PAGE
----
RSM Poland


Valuation of investment property according to IAS 40

statutory auditor, Audit Partner at RSM Poland

Not so long ago I wrote about a certain wrong approach to the valuation of fixed assets (revaluation model). Frequently, in the "revaluation" model, companies measure fixed assets at the fair value and cease to depreciate. Thus, the rules are confused with those that have been established for the valuation of investment properties. This is precisely according to IAS 40 that an entity may measure its investment properties at the fair value and does not need to depreciate. But first things first...

Firstly,[1] it should be mentioned that investment properties are valued at the purchase price or in the amount of costs incurred, including transaction costs (IAS 40, section 20)[2].

Secondly, pursuant to sec. 30 of IAS 40, an entity may select a valuation model for a subsequent measurement according to the fair value or a "cost" model. It is important that the selected approach should be applied to all investment properties.

You can find some information on the cost model in sec. 56 of IAS 40, including a reference to the principles of valuation of fixed assets according to IAS 16 (Property, plant and equipment), but also IFRS 5 (Assets held for sale) or IFRS 16 (Leases)[3], though I will not focus on this approach later in this article.

While focusing on the approach based on the subsequent measurement at fair value, I would like to draw your attention to several issues which, unfortunately, frequently result in incorrect valuation and/or presentation in the financial statements:

  • entities applying IFRS are encouraged to have the valuation at fair value prepared by an independent expert (IAS 40, sec. 32);
  • profits/losses from changes in fair value must be recognised in the profit and loss account (sec. 35);
  • the valuation based on fair value should be applied (unless there are circumstances preventing the valuation at fair value), inter alia, until the disposal of the property or its reclassification into fixed assets;
  • double disclosure of assets in the balance sheet should be avoided - e.g. fixed assets recently commissioned or improved frequently constitute a part of the investment property and are included in the measurement at fair value of the investment property (they increase its value); therefore, special attention should be paid to work in progress which may be included in the valuation of the investment property; another example may be fixed assets affecting the valuation of the investment property, while they are elements of the financial lease of another asset, presented separately from the investment property;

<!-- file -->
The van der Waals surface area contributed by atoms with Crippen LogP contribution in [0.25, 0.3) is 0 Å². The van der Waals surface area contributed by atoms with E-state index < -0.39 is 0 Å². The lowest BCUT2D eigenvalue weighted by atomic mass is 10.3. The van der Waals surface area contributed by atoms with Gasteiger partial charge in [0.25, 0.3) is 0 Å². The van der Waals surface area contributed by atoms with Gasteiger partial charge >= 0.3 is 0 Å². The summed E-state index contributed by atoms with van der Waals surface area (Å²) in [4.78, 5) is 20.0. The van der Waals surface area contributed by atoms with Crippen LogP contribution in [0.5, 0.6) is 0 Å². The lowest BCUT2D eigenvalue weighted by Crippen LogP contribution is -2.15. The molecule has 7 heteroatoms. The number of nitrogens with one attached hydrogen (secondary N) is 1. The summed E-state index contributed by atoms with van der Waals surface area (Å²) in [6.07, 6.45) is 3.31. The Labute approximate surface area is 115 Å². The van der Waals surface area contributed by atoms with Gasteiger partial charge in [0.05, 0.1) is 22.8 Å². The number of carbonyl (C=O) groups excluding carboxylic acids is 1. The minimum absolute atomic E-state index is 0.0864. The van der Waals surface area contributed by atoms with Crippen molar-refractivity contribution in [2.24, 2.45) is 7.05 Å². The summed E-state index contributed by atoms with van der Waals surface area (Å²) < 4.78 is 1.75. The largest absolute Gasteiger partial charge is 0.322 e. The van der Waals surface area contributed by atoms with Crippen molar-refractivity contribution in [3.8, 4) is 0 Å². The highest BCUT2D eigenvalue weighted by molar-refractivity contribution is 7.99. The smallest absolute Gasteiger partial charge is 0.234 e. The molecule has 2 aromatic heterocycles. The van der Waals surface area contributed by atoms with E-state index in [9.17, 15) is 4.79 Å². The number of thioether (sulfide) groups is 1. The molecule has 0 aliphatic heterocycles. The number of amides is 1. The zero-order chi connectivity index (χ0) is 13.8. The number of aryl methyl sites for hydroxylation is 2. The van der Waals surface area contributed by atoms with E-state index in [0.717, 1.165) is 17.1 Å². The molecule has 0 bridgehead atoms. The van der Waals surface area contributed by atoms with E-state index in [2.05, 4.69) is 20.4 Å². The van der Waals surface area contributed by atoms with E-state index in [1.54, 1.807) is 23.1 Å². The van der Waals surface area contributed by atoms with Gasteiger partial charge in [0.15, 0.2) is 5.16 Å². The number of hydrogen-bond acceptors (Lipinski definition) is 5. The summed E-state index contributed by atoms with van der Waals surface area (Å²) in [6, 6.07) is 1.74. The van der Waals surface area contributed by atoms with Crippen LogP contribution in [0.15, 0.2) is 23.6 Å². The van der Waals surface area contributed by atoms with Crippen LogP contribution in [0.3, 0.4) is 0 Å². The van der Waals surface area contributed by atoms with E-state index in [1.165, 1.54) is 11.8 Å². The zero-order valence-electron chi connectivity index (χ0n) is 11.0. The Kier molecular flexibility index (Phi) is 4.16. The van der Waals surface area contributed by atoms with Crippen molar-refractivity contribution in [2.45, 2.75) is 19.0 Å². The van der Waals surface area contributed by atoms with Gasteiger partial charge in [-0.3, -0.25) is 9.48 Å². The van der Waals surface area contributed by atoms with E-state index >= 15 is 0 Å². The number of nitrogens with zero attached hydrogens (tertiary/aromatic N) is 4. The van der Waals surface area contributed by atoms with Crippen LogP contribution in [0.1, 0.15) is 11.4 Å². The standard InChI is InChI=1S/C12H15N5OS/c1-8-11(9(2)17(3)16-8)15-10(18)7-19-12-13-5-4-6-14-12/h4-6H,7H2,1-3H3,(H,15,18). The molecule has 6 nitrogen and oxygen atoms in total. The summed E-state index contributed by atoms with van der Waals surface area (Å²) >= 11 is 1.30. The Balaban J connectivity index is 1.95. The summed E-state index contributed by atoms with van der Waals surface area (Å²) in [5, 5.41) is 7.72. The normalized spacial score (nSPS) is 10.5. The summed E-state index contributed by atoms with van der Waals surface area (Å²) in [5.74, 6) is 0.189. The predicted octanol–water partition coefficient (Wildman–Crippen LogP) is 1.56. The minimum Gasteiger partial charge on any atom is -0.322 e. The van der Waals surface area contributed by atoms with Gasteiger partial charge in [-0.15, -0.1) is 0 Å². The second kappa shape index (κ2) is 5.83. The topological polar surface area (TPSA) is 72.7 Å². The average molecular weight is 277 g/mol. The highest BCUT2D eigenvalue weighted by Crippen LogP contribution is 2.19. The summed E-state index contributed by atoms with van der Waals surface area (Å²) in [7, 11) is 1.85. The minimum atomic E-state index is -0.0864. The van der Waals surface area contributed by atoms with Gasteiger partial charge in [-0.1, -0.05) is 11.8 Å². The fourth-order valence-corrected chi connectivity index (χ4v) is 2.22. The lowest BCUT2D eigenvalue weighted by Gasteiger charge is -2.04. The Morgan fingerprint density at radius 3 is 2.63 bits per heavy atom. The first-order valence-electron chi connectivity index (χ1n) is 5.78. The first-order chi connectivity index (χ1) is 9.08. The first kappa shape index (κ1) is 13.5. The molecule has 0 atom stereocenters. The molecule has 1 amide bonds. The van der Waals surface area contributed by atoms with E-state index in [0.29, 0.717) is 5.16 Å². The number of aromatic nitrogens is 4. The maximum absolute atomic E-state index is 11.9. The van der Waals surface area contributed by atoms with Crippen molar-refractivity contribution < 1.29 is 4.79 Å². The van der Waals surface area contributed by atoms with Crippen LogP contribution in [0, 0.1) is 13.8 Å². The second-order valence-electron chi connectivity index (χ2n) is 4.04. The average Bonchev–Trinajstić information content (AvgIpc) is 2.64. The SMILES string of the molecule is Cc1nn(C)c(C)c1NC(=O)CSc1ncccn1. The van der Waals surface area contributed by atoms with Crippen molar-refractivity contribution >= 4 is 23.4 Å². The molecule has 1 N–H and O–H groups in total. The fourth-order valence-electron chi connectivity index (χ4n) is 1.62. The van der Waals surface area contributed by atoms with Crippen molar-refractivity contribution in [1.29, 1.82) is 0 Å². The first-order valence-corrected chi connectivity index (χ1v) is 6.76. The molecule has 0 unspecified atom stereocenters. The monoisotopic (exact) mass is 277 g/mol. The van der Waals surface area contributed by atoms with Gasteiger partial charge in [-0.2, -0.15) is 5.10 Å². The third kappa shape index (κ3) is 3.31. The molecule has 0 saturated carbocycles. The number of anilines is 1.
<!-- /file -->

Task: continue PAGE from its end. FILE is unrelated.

• a number of disclosures in the financial statements is necessary - e.g. attention should be paid to demonstrate the effects of changes in the fair value separately from the effects of exchange rate differences in case of the valuation of investment property in a currency other than the presentation currency applied in the statements - see the example below.


An investment property as at 31 December 2015 was measured at the fair value [4]of EUR 1,000, and the recognition in the entity's statements according to functional currency was at the exchange rate of PLN 4 per EUR, i.e. in the amount of PLN 4,000. At the end of 2016, the value of investment property was determined as PLN 4,400, mainly due to the depreciation of PLN against EUR (exchange rate of PLN 4.5 per EUR). The company recognised profits under the item "revaluation of investment properties" in the profit and loss account in the amount of PLN 400. However, as you might guess, there was a decline in the value of property calculated in EUR from the level of EUR 1,000 to about EUR 977.9. How then should we present these changes in the valuation in the statements/profit and loss account?

In my opinion, a following approach could be applied, which consists in determining:

  • "what would happen if" the old value denominated in EUR was converted at the new exchange rate
  • the change in the fair value in the valuation currency (EUR) according to the new exchange rate.


  • the change resulting from the PLN depreciation amounts to: EUR 1,000 EUR x (4.5 – 4.0) = +PLN 500
  • the change resulting from the decline in the fair value amounts to: EUR 22.1 x 4.5 = - PLN 100 (approximately).

Thus, ultimately, the entity should have demonstrated in the profit and loss account a loss on the change in the fair value in the amount of PLN 100 and profits resulting from exchange rate differences in the amount of PLN 500.

I invite you to visit our blog where you can find another portion of practical information related to IFRS erroneously presented in the Polish literature or in reports of the companies applying IFRS:

[1] The issue of the distinction between investment property, lease or fixed assets will be the subject of a separate article.

[2] IFRS, London, 2016.

[3] IFRS 16 will soon replace IAS 17.

[4] Separate IFRS 13 is devoted to the determination of fair value.